Sergey Lipinets vs Custio Clayton is a close, tactical fight that ends all square
By Bill Tibbs and John J. Raspanti
Boxing was back in Uncasville, Connecticut on Saturday night with former world lightweight champ Sergey Lipinets back in action, for the first time in over a year, looking to pick up the IBF world (interim) welterweight title against undefeated Canadian Custio Clayton, who fights out of Canada’s capital city of Ottawa, Ontario.
A win would make Lipinets, a former IBF world lightweight titleholder, a top contender to the title held by Errol Spence Jr. Clayton was stepping up to the plate for his first crack at a world title and was also in his first road bout with this being his only fight outside of Canada since turning pro in 2014. He had a lot to prove.
While Clayton was coming in with a perfect 18-0, 12 KO’s record, Lipinets (16-1, 12 KO’s) had faced the better competition with the likes of Mikey Garcia, Lamont Peterson and Lenny Zappavigna on his resume.
Lipinets (16-1-1, 12 KO’s) and Clayton (18-0-1, 12 KO’s) went 12 tactical rounds. Clayton boxed while Lipinets stalked. Neither was able to get an obvious advantage. Lipinets worked the body successfully—while Clayton’s jab was in Lipinets face. Through nine rounds Lipinets appeared to have the edge, but Clayton picked up his pace in the last three heats, sweeping the rounds on all the judges scorecards.
In the end nothing was settled, and it looks like these two might have to have a second go-round to settle things. One judge saw Clayton edging it at 115-113, while the other two were deadlocked at 114-114, 114-114 – the result a majority draw. The title remains vacant.
“I thought I won the fight, but Clayton is a good fighter," said Lipinets. "He was stronger than I thought he’d be. I haven’t fought in a year and it shows. I need to get my rhythm back in a couple of fights before I face the top level fighters.”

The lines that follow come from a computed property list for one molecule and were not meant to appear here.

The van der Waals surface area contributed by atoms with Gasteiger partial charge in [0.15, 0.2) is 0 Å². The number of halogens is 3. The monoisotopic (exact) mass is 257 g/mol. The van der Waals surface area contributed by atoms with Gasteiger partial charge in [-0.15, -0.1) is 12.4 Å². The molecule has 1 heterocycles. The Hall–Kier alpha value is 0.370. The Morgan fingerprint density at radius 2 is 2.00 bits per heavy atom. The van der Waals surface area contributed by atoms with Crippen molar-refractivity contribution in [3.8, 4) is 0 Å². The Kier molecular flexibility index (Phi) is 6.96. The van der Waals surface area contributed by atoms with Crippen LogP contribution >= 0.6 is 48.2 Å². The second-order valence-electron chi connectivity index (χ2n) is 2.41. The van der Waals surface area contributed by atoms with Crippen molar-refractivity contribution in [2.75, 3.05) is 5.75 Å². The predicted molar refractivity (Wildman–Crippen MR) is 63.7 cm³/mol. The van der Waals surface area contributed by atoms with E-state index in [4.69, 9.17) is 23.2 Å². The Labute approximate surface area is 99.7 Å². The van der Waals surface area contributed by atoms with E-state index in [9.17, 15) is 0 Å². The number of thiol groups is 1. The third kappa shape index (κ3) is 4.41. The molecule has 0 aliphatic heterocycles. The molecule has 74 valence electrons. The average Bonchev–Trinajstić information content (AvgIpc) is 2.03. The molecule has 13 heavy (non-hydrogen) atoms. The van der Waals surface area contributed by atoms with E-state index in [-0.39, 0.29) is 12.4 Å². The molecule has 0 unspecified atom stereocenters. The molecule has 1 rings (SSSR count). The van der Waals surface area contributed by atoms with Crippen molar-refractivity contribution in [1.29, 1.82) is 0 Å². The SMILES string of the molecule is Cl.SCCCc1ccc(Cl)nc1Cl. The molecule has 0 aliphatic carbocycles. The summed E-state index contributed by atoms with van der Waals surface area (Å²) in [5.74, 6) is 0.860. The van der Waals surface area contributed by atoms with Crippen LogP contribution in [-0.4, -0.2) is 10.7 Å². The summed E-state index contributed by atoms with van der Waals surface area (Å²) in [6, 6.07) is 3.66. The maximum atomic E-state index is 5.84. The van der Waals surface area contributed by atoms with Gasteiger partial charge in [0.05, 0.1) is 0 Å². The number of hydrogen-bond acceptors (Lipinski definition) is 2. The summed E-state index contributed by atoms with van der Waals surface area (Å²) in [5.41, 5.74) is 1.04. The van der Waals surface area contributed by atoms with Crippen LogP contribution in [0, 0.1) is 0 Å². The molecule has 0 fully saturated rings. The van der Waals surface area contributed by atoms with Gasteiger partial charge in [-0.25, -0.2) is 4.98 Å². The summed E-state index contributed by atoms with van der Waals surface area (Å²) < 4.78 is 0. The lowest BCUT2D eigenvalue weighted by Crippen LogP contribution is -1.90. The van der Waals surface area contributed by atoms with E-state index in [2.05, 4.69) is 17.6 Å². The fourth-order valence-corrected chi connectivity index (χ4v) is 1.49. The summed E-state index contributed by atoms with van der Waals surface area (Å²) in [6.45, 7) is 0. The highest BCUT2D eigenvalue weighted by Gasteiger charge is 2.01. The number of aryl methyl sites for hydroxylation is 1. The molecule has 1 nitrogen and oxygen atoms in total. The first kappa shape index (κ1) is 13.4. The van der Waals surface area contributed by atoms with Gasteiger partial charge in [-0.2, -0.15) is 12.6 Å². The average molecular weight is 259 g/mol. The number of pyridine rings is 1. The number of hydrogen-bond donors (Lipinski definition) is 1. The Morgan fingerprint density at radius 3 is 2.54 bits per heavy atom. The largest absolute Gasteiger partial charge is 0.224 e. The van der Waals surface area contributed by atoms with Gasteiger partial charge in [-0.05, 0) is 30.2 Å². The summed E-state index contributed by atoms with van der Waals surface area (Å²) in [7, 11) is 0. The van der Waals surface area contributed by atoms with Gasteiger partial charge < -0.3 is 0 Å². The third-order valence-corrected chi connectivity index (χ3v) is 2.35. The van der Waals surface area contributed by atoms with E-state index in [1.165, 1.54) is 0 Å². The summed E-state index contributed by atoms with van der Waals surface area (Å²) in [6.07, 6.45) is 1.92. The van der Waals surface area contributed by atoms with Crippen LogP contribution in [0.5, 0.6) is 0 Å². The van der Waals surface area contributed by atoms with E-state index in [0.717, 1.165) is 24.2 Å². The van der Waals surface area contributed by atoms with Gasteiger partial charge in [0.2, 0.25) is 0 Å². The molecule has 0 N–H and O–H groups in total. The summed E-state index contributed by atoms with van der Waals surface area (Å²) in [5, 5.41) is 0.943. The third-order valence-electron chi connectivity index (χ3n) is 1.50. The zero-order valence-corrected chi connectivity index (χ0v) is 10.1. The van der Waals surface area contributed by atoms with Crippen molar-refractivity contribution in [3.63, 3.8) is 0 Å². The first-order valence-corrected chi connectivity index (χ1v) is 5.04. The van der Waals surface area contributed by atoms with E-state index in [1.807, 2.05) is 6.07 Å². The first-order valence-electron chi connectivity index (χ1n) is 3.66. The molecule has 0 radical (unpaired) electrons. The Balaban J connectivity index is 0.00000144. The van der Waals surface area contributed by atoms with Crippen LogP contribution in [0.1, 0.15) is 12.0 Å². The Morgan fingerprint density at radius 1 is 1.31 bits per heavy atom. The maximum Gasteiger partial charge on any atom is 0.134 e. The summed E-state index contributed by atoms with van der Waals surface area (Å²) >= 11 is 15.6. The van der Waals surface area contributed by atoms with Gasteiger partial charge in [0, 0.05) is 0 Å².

“I showed the world that I’m not just a guy from Canada," Clayton said. "I proved I’m a good fighter. People will have to respect me a little bit more. If Lipinets wants the rematch for the interim title, we should be able to make that happen.”
-Unbeaten Xavier Martinez (16-0, 11 KO’s), knocked down for the first time in his career, got up and rallied to win a 12-round unanimous decision over (former WBA interim champion) Claudio “The Matrix” Marrero (24-5, 17 KO’s).
Scores were 115-111 and 114-112 twice.
The fight was a see-saw battle until Marrero floored Martinez twice in round eight. The still undefeated fighter was shocked.
“To be honest, it was weird when I got knocked down," said Martinez. "I just said, ’Let’s get back up.’ Losing wasn’t on my mind. I just thought I have to get up. I’m not happy I went down but it’s all an experience. A lot of guys wouldn’t have fought Claudio. He was tough. But I rose to the occasion and I proved something to myself.”
Marrero, who out landed Martinez 161-128, felt the decision went to the wrong fighter.
“I feel like it was a bad decision," Marrero said. "I don’t think the judges took into account all the hard work I did in the ring. I fought smart and I put pressure on him. He hits hard, but I recovered quickly. I felt like I won the fight.”
-Knockout artists Subriel Matias (16-1, 16 KO’s) stopped Malik “Iceman” Hawkins (18-1, 11 KOs) a second into the seventh round.
Hawkins won the first round with some slick boxing. He didn’t win another. Matias smiled after round two as if to say, ‘It’s only a matter of time.” He was right. Matias stalked and rocked, nailing Hawkins with hard jabs and hooks to the head and body. Hawkins tried to hang in, but couldn’t stop the aggressive Matias – who walked after him with his arms dangling at his sides.
“Malik didn’t have the power to hurt me. In the first round, I knew that,” said Matias.”And that’s when I kept moving forward and starting hurting him in the body. That’s what I kept doing, just going to the body.”